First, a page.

The whole story arc, the action, it’s characters, and its narrative, is an intertwined series of scenes that build the story.
If a writer should focus on one thing only, when their story lags, they should turn their attention to what’s been happening in their scenes.
A short story, or long story, has a beginning, middle, and an end. This we know. It’s important to bear this in mind when we plan and write.
If you can learn to focus on scenes when you write, your story telling skills will increase tenfold.
Writing scenes is an art that needs constant practice. When you practise writing scenes that encompass good dialogue, fear and danger, threats of loss through theft, violence, all in the face of a character who is determined to get what she wants, at all costs, then you are building your writing chops.
The scene is a focal point. So, the writer must also be fully engaged with the writing during a scene. And know exactly what the purpose of the scene is.
It’s always up to you if you decide the scene focal point is about character, or on giving the reader more information about the storyline, or if it’s all about shifting the story along into a new phase.
It should always only have one purpose.
A scene can be broken down into a set of characters in a time frame, in a place or situation that they can’t leave before the scene is resolved.
A scene broken down looks like the following:
- The Set-up
- The Confrontation
- The Resolution
A good scene feels like the characters are in a locked room. They must firstly talk it out and resolve a problem, before they move on with the story. That’s part of the set-up.
There must be an immediate conflict, based on character desire, that creates confrontation between two or more characters.
The dialogue leads both parties to make decisions, and act on those decisions, which creates a resolution in a scene.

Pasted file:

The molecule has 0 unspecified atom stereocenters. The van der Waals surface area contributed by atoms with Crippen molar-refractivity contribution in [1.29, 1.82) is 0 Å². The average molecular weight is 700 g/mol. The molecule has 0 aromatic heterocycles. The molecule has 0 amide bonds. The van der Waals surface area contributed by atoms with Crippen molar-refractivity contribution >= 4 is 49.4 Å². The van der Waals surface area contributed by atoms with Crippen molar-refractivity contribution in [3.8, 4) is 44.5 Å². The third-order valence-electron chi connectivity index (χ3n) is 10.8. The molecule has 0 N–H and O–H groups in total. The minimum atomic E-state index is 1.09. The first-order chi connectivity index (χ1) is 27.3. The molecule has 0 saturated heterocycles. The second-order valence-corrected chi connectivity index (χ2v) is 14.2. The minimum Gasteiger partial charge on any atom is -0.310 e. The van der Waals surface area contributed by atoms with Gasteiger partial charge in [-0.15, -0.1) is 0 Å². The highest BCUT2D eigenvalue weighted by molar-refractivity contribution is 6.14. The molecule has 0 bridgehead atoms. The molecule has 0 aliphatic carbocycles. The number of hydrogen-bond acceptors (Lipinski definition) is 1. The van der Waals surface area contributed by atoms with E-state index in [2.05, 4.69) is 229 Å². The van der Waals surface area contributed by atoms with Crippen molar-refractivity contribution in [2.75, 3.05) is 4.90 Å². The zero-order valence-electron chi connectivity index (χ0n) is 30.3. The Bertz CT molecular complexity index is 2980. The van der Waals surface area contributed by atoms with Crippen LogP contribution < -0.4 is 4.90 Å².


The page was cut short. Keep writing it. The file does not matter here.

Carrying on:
Hopefully, the resolution created through cause and effect in the scenes’ dialogue and action, will lead the character to the point where they are forced into a new situation that furthers the story, or reveals a new development in the character that the reader can relate to.
If character develops through a scene, then they will be empowered to take action in a fresh way that leads along a better path of resolution.
The time frame in a scene creates a feeling of tension that keeps a reader on the edge of their seat. They know that the character must do something, say something, meaning that they take action.
If your character takes action, she commits herself to something that wasn’t there before. It was revealed and created during the scene. Now, she acts instead of reacts.
Your whole story should have a goal. The character must want something. During each scene, that need, the basic goal, or driving force, must be present to create the purpose of a scene.
The goal can be expressed through dialogue, physical action, or suspense caused by a character under pressure.
Two people shooting it out on the street is as much conflict, as is two people disputing something with dialogue, in order to convince each other they are right.
In each scenario, there will be a winner and a loser. The loser scampers away, the winner takes further action.
The pressure can come through another character, usually the antagonist or his agents, controlling circumstances.
Pressure can be caused by the knowledge that a clock is ticking, and if the protagonist doesn’t make decision, take action, or both before noon, they will be responsible for the downfall of an innocent victim — or something similar.
Scenes can become complex, and the more so, the more deep thinking is required from the writer. Sometimes, I’ll take forever to get past a scene in one of my short stories.
A short story is as important in the writing and construction, as any novel length work. So, I put my all into each scene.
Action movies have a lot of ticking clocks, bombs, and devices that are set to go-off at a certain time. This works well in Hollywood. The Hollywood audience watches with an already primed set of emotions that they want satisfied.
It primes them for more and more of the same.
As a writer, you should take a risk and get creative. If you do, you’ll discover how deep you can go with scene writing. You’ll make new discoveries that take your writing to higher levels.
The ability to write scenes that surprise readers is a skill set that a writer should strive for. If you can write a good scene, then it’ll show up all the way through your work. Short story, or novel.